Washington v. Board of Parole

Summarized by:

  • Court: Oregon Court of Appeals
  • Area(s) of Law: Sentencing
  • Date Filed: 02-04-2015
  • Case #: A153074
  • Judge(s)/Court Below: Hadlock, J. for the Court; Sercomb, P.J.; & Tookey, J.
  • Full Text Opinion

Under the parole matrix system, the Board of Parole and Post-Prison Supervision has statutory authority to determine whether those prison terms would be served consecutively or concurrently, and may revisit or recalculate earlier opinions.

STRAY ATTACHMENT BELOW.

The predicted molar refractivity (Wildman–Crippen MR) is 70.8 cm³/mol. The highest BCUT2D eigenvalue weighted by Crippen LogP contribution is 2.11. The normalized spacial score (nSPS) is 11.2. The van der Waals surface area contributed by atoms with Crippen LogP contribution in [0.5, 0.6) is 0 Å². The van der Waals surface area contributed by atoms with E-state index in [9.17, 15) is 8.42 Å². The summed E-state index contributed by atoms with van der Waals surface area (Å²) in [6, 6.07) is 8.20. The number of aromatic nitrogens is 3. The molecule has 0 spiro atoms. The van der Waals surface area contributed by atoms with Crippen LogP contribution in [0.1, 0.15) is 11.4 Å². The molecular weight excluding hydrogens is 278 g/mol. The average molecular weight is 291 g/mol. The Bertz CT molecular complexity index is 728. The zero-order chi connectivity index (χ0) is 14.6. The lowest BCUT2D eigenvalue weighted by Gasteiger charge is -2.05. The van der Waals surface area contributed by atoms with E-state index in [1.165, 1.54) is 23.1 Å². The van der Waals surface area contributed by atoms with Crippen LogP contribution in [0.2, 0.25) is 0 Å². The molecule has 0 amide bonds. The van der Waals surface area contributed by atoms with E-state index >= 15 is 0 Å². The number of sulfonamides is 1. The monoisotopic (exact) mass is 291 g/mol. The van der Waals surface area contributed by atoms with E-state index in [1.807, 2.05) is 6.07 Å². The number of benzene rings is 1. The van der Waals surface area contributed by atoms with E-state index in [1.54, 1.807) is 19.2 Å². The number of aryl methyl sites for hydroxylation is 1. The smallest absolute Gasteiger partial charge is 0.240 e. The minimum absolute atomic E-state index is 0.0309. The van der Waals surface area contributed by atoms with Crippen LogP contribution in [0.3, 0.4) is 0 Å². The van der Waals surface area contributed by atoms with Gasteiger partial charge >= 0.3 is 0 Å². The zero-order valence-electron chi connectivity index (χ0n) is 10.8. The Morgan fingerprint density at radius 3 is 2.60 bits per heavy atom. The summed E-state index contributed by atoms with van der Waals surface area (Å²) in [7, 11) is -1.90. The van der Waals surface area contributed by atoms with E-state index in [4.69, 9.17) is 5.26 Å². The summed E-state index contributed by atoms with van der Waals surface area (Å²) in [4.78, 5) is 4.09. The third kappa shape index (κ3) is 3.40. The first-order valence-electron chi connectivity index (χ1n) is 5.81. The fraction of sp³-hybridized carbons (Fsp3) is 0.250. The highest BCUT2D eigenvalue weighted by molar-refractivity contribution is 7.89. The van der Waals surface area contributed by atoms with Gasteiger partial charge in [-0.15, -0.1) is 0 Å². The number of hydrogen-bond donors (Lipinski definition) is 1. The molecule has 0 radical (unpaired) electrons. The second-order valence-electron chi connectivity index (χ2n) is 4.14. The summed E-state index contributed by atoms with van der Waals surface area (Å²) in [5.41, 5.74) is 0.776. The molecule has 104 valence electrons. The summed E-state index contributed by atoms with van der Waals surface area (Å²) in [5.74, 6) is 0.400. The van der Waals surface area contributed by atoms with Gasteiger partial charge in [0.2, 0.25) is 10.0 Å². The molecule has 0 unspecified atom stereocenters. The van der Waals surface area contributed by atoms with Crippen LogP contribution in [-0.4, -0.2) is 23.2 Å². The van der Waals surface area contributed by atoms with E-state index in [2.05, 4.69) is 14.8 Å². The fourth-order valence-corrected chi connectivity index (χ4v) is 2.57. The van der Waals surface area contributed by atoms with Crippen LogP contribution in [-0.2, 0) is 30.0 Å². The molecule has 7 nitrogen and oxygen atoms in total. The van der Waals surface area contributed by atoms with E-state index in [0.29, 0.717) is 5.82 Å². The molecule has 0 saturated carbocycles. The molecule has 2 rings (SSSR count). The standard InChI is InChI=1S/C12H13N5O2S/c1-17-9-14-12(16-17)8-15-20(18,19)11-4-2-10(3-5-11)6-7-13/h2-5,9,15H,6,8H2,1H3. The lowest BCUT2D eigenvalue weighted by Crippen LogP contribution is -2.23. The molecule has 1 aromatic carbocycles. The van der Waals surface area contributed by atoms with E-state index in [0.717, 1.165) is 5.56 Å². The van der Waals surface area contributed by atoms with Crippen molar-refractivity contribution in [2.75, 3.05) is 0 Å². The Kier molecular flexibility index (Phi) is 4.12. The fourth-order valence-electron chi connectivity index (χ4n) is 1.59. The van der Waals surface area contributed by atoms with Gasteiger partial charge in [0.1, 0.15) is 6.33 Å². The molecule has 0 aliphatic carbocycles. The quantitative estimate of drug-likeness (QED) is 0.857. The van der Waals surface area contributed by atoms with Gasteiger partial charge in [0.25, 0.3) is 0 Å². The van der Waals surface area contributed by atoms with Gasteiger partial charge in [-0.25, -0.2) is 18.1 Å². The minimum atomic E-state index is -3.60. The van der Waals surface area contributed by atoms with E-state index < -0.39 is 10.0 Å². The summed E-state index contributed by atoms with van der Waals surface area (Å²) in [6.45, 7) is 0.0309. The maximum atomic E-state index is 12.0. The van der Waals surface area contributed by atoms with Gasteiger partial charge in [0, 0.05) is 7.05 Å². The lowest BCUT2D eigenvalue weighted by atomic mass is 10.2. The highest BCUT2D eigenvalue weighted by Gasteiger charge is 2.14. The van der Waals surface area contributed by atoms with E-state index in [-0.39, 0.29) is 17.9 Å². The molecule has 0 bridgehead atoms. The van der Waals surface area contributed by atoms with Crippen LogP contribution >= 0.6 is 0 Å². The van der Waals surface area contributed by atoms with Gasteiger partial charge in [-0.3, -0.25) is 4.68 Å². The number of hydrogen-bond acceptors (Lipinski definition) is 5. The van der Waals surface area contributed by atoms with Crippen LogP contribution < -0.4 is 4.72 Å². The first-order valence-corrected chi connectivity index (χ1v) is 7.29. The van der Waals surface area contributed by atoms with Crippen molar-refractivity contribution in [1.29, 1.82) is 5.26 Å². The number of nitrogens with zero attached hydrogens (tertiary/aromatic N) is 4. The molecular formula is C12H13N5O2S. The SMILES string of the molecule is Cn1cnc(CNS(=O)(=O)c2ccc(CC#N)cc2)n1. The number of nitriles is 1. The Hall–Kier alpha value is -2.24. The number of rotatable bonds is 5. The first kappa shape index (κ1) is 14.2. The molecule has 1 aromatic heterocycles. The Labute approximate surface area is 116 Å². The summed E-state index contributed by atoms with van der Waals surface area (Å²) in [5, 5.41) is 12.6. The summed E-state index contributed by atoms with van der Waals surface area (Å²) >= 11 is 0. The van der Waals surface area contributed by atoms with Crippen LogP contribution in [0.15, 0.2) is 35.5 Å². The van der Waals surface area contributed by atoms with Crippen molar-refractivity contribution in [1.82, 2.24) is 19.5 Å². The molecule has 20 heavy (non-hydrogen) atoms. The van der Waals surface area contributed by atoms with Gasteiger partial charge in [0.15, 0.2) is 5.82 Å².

Petitioner challenges an order of the Board of Parole and Post-Prison Supervision "the Board". Petitioner contends that the Board erred by recalculating his prison term during a recent prison term hearing. When petitioner was sentenced, Oregon used a “parole matrix” system for establishing the actual term of imprisonment for most felony offenders. Under the matrix system, the Board, not the sentencing court determined the actual duration of the imprisonment. When a court imposed consecutive sentences, the Board had statutory authority to determine whether those prison terms would be served consecutively or concurrently. Opinions reached under this authority are referred to as “summing” or “unsumming” by the board. After a hearing in 2011, the board calculated the base matrix range for petitioner’s convictions and aggravating factors from a total of 180 months to 356 months. Petitioner sought administrative review of the Board’s decision, arguing that the board improperly “resumed” matrix terms for felonies which had been “unsummed” in 2000. The administrative review board denied relief petitioner because the 2011 hearing was de novo, following appellate court directives, and supersedes the 2000 hearing. On appeal, the Court of Appeals held that petitioner’s challenge is not properly before the court because petitioner does not acknowledge the board’s general authority to reconsider orders, or cite why the board lacks authority to revisit a decision. Affirmed

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